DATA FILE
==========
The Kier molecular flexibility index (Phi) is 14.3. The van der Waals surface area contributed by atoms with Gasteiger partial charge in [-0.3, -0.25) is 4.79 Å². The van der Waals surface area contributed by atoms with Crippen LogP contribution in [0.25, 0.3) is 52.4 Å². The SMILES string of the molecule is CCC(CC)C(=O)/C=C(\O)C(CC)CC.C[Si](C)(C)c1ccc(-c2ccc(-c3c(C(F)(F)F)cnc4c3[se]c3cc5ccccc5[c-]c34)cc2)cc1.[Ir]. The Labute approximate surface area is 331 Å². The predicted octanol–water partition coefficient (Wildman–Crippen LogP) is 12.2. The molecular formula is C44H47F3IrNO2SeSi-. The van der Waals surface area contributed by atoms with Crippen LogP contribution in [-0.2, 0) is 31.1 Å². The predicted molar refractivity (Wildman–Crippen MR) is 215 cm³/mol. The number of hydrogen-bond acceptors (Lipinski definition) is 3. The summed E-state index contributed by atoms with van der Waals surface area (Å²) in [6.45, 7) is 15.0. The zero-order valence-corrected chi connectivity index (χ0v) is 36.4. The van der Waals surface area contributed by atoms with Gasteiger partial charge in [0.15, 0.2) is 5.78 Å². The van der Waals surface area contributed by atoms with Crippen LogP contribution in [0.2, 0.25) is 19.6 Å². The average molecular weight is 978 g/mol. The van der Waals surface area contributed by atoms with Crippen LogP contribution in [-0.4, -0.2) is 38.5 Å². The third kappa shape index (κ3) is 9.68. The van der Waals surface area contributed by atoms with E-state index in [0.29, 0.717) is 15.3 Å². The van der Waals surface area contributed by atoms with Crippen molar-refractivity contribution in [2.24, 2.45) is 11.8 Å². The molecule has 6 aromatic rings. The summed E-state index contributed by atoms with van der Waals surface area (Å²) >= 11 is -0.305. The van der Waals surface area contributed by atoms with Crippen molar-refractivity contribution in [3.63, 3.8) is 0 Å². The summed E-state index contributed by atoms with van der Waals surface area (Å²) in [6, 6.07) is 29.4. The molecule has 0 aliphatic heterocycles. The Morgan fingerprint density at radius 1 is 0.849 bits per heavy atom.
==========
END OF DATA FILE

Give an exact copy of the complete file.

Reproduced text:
The Kier molecular flexibility index (Phi) is 14.3. The van der Waals surface area contributed by atoms with Gasteiger partial charge in [-0.3, -0.25) is 4.79 Å². The van der Waals surface area contributed by atoms with Crippen LogP contribution in [0.25, 0.3) is 52.4 Å². The SMILES string of the molecule is CCC(CC)C(=O)/C=C(\O)C(CC)CC.C[Si](C)(C)c1ccc(-c2ccc(-c3c(C(F)(F)F)cnc4c3[se]c3cc5ccccc5[c-]c34)cc2)cc1.[Ir]. The Labute approximate surface area is 331 Å². The predicted octanol–water partition coefficient (Wildman–Crippen LogP) is 12.2. The molecular formula is C44H47F3IrNO2SeSi-. The van der Waals surface area contributed by atoms with Crippen LogP contribution in [-0.2, 0) is 31.1 Å². The predicted molar refractivity (Wildman–Crippen MR) is 215 cm³/mol. The number of hydrogen-bond acceptors (Lipinski definition) is 3. The summed E-state index contributed by atoms with van der Waals surface area (Å²) in [6.45, 7) is 15.0. The zero-order valence-corrected chi connectivity index (χ0v) is 36.4. The van der Waals surface area contributed by atoms with Gasteiger partial charge in [0.15, 0.2) is 5.78 Å². The van der Waals surface area contributed by atoms with Crippen LogP contribution in [0.2, 0.25) is 19.6 Å². The average molecular weight is 978 g/mol. The van der Waals surface area contributed by atoms with Crippen LogP contribution in [-0.4, -0.2) is 38.5 Å². The third kappa shape index (κ3) is 9.68. The van der Waals surface area contributed by atoms with E-state index in [0.29, 0.717) is 15.3 Å². The van der Waals surface area contributed by atoms with Crippen molar-refractivity contribution in [2.24, 2.45) is 11.8 Å². The molecule has 6 aromatic rings. The summed E-state index contributed by atoms with van der Waals surface area (Å²) >= 11 is -0.305. The van der Waals surface area contributed by atoms with Crippen molar-refractivity contribution in [3.63, 3.8) is 0 Å². The summed E-state index contributed by atoms with van der Waals surface area (Å²) in [6, 6.07) is 29.4. The molecule has 0 aliphatic heterocycles. The Morgan fingerprint density at radius 1 is 0.849 bits per heavy atom.